One of the great paradoxes of the modern digital/internet age is that whilst simultaneously handing us the opportunity to access a far greater range of resources than ever before, it also grants us the excuse to spend so much of our free time amongst like-minded souls.
This is all too clear in the world of politics where both left and right have become so cocooned in their own echo chambers that they barely speak the same language any more.
Yet it is also be true in the world soccer. Never in the history of the game has the average fan had such access to so many different leagues, opinions and all round coverage of the beautiful game; but neither has it been so easy for them to become so thoroughly embroiled in the private world of their own club.
Supporters of the wealthiest clubs now have their own television channels that provide more than their fill of (highly sanitized) news about the team, and even the smallest club will have any number of blogs and discussion forums dedicated to ensuring that those who wish to avoid the opinions of those that differ from their own can do so with ease.
Of course it would be foolish to deny that one of the joys of watching football (especially when it is your own team) is that it grants you licence to indulge and express emotions that need to be suppressed in regular life.
It’s okay to scream your anger at an opposing player, it’s acceptable to feel cheated by a referee that you are convinced is biased against you, and it’s even permissible to throw your morality out of the window and wholeheartedly celebrate when your team is the beneficiary of a ludicrously bad penalty decision.
That kind of emotional release isn’t just cathartic, it’s positively healthy.
The problems come when those emotions carry over into the rest of the week and you start to really believe that your team and their fans are somehow different to all the others.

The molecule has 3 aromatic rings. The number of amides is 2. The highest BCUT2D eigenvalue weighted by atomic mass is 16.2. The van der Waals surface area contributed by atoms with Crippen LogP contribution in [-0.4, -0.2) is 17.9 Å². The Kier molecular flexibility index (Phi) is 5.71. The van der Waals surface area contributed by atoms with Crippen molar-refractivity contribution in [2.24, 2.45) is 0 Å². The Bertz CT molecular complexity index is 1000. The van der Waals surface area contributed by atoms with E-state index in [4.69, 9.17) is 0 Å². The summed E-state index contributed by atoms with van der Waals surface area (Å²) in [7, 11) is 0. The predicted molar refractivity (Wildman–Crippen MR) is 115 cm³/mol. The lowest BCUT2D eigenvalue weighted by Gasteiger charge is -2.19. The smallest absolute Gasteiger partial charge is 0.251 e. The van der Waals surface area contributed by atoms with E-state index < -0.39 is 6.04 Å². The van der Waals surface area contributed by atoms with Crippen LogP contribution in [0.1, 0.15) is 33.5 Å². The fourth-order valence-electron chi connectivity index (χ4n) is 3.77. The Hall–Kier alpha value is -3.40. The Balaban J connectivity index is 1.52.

How many times do you read in a comments section that supporters of team x are always complaining, or that supporters of team y are arrogant, when what it really boils down to is that team x are on a bad run and team y are doing well?
There is nothing wrong with feeling part of a group, but parts of the online world have become so incestuous that group thinking can replace rational individual behaviour far more easily than it ever did in the past.
Anything written about either Barcelona or Real Madrid for example will immediately bring out factions from either side with far more interest in damning the other than any interest in genuine debate.
And in recent weeks we have seen Arsenal fans chant their wish that Adebayor had been killed in a terrorist attack and Tottenham fans chant abuse at the Arsenal manager, as well as Leeds United and Manchester United supporters mock the fatal tragedies that each club has suffered.
All that is bad enough as it stands but, despite the condemnation from so many sources, a number of those fans have since retreated to the forums to somehow try to defend their actions whilst simultaneously condemning their counterparts, thus stoking up the outrage for any future encounters.
There is no easy answer to stopping this I’m afraid, although the clubs could certainly do far more to clamp down on the chants inside the stadium and fellow fans could do more to exert peer pressure to silence the idiots far quicker than any security presence could.
For those of us who watch the game from afar however there is little we can do apart from not falling into the trap of thinking that a cabal of journalists and media outlets have a secret agenda against our team.
And try to explain to our none soccer loving friends why several thousand people are mocking the deaths of others at a sporting event.
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